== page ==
Can You Start An Orchid From A Cutting?
Some types of orchids won’t grow from cuttings, but some will.
Phalaenopsis orchids, commonly known as the Moth Orchid, and other single-stem orchids can be propagated from cuttings. Some dendrobium orchids, or multi-stem orchids, can grow from cuttings, but most cannot.
The Dendrobium nobile is a multi-stem orchid commonly used as a houseplant that can grow from a cutting.
Using cuttings is one of several orchid propagation methods. Other methods include the division of rhizomes and back bulbs on multi-stem orchids. The best method depends on the type of orchid.
How To Root Orchid Cuttings
To root an orchid cutting, use sphagnum moss or orchid potting mix.
Regular potting soil will be too dense for a new orchid. Ideal orchid potting soil includes a mix of moss, tree bark, and other organic matter.
Place the cut end directly into the soil. A popsicle stick or similar object may be needed to help the cutting stand upright. Water the cuttings without saturating the growing medium. Provide enough moisture to make the medium damp but not soaked.
Keep the cutting in a sunny location with indirect sunlight. Be patient because growing orchids is a slow process. Rooting can take several months, and the first sight of a flower spike and orchid flower can take several years.
Do Orchid Cuttings Need To Be Dipped In Rooting Hormone?
Commercial rooting hormones encourage new growth, but they are optional. Orchids are slow-growers, so a rooting hormone can help speed up the propagation process.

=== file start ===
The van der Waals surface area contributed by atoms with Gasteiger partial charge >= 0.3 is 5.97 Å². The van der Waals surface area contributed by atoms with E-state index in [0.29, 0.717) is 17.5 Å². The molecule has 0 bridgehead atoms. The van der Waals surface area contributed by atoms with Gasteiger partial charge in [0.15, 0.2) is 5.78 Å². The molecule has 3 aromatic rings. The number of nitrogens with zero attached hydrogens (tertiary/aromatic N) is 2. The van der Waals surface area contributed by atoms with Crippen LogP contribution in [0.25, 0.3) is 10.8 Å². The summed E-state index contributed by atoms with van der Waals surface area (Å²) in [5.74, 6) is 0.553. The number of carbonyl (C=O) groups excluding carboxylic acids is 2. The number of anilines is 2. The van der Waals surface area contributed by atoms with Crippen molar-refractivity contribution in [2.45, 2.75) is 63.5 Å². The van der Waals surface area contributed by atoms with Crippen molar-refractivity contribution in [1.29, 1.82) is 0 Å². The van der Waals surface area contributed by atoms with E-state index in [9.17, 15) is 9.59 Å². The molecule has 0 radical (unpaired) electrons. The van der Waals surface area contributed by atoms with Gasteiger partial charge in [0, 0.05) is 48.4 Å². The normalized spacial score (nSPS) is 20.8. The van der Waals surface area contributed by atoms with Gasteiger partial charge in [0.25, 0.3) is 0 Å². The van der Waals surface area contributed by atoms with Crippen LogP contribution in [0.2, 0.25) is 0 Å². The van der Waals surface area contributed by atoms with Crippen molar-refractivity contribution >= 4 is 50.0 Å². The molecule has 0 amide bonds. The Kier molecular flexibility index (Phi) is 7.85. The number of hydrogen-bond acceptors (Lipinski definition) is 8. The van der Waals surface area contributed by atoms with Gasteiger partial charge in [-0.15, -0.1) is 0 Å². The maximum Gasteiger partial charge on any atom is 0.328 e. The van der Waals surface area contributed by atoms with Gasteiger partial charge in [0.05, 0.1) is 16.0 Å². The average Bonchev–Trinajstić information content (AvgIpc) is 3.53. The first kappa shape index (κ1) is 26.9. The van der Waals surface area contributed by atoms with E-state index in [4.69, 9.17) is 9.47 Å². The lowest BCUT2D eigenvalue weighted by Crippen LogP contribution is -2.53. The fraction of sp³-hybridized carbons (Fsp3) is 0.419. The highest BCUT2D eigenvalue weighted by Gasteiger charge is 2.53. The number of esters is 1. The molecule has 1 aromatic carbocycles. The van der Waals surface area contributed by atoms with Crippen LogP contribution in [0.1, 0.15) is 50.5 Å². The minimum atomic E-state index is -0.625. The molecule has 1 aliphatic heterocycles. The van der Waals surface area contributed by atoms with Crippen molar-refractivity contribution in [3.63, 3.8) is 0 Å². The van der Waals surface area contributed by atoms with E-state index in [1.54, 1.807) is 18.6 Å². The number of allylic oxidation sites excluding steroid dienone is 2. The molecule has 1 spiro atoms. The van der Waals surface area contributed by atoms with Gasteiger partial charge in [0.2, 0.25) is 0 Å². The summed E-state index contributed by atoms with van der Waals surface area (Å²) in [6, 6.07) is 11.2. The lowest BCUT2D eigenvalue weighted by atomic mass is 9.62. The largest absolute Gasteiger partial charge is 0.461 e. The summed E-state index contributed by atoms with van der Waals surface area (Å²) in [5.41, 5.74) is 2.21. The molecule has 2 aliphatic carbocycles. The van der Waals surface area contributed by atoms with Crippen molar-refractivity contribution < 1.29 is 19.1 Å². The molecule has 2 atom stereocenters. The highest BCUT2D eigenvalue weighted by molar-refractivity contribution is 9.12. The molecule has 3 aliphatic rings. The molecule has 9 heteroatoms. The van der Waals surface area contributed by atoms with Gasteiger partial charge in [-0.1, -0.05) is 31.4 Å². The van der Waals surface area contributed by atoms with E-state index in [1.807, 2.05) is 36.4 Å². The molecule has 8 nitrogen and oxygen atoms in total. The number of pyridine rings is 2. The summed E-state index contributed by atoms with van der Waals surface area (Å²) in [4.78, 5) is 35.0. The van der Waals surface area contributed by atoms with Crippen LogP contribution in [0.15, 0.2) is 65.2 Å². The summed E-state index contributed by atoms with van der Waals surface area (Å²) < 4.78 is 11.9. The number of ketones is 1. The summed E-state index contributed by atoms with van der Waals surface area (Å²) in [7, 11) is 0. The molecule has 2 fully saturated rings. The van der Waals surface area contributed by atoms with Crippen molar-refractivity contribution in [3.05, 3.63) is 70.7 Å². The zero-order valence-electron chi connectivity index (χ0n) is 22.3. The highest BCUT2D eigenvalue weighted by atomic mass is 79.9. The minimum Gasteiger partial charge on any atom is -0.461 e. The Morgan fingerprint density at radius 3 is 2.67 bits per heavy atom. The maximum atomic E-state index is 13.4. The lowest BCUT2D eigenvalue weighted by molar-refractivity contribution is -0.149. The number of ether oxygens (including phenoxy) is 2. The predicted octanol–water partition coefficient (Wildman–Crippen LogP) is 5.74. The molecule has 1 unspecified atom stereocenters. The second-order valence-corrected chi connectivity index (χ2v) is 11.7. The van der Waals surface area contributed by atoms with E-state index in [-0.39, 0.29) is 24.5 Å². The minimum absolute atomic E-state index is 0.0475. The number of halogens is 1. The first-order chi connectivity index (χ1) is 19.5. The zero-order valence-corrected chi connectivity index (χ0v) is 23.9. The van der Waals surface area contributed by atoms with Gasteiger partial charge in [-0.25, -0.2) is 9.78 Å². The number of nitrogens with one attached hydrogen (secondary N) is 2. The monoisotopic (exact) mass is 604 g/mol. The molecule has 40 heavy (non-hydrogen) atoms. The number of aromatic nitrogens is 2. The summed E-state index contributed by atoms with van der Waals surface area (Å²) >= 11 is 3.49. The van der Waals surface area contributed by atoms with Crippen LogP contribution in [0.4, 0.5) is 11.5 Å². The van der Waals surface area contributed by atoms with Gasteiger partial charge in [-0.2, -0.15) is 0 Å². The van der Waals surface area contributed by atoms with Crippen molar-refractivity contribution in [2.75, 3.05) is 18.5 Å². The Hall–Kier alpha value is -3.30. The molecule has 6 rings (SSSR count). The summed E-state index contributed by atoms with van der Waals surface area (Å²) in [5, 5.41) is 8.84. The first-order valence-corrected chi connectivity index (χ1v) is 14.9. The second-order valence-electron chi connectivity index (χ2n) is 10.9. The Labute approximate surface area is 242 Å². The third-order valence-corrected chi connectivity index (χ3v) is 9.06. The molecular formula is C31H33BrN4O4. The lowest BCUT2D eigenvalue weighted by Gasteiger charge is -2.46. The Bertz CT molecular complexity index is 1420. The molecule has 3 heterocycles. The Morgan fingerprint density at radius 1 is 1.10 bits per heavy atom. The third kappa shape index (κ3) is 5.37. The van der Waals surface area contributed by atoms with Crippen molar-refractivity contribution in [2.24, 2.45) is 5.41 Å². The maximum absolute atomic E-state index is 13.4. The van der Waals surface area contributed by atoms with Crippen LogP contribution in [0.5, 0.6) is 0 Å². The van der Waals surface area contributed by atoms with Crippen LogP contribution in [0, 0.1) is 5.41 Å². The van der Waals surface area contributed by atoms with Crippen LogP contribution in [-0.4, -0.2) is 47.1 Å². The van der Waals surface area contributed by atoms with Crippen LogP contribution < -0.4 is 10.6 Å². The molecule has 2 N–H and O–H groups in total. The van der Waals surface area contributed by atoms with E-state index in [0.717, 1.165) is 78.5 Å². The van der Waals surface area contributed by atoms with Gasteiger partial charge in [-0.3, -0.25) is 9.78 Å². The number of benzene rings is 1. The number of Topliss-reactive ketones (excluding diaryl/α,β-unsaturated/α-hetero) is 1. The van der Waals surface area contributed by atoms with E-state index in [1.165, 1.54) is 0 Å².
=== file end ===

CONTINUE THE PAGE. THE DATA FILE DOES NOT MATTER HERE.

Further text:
If using rooting hormone powder, dip the orchid cuttings into water and then dip and roll the wet cuttings in the powder so it sticks to the cuttings. Don’t directly dip the cuttings into rooting hormone powder.
After growing a new orchid, rooting hormones can be applied regularly as a nutrient boost. Mix the rooting hormone with water or add it to water and orchid fertilizer to help the orchid have stronger roots.
You can also use rooting hormone paste to encourage the growth of new keikis on certain types of orchids, like the cattleya.
Keikis, the Hawaiian word for baby, are baby plantlets or offshoots that grow off the pseudobulb (stem) of the mother plant. Once established, keikis can be cut from the parent plant and rooted, and they’ll grow into a brand new orchid plant.
To encourage keiki growth, start by peeling back a thin layer of tissue at several of the nodes on a healthy orchid stem. Select several nodes to do this with since every node won’t produce an orchid. Then apply a small amount of keiki paste near the area where the node is.
How To Propagate Orchids From Cuttings
Use a healthy and mature orchid plant to cut from.
Select a healthy orchid stem with multiple nodes. Use sterile scissors, shears, or a knife to cut the stem near the base of the mother plant.
If using rooting hormone, apply it to the stem cutting.
Wrap the stem in sphagnum moss to retain moisture or fill a pot with orchid potting soil.
Place the wrapped stems in a container. Pour some water in the container for the sphagnum moss or soil to soak up. Make sure extra water has not pooled at the bottom.
Put plastic wrap or a plastic bag over the opening of the container. This helps keep the new orchid’s environment humid. Poke holes in the plastic to allow for airflow.
Keep the cuttings in a humid and warm environment out of direct sunlight. Don’t let the moss or soil dry out completely.
Occasionally check for new root growth.
Keep the sprouts in the container until they develop orchid roots that are 2-3 inches long and have at least 2 leaves. Then loosen the moss that is wrapped around the stem. Adjust the moss so it skips portions of the stem. This allows room for more growth.
Repot the baby plant if a new container or pot is preferred. Then give it regular orchid care. Water it twice a week in warm months and once a week in cold months. Most orchids enjoy a temperature between 65 and 75 degrees Fahrenheit in a humid environment. Fertilize the new plant once a week with an orchid-specific fertilizer.
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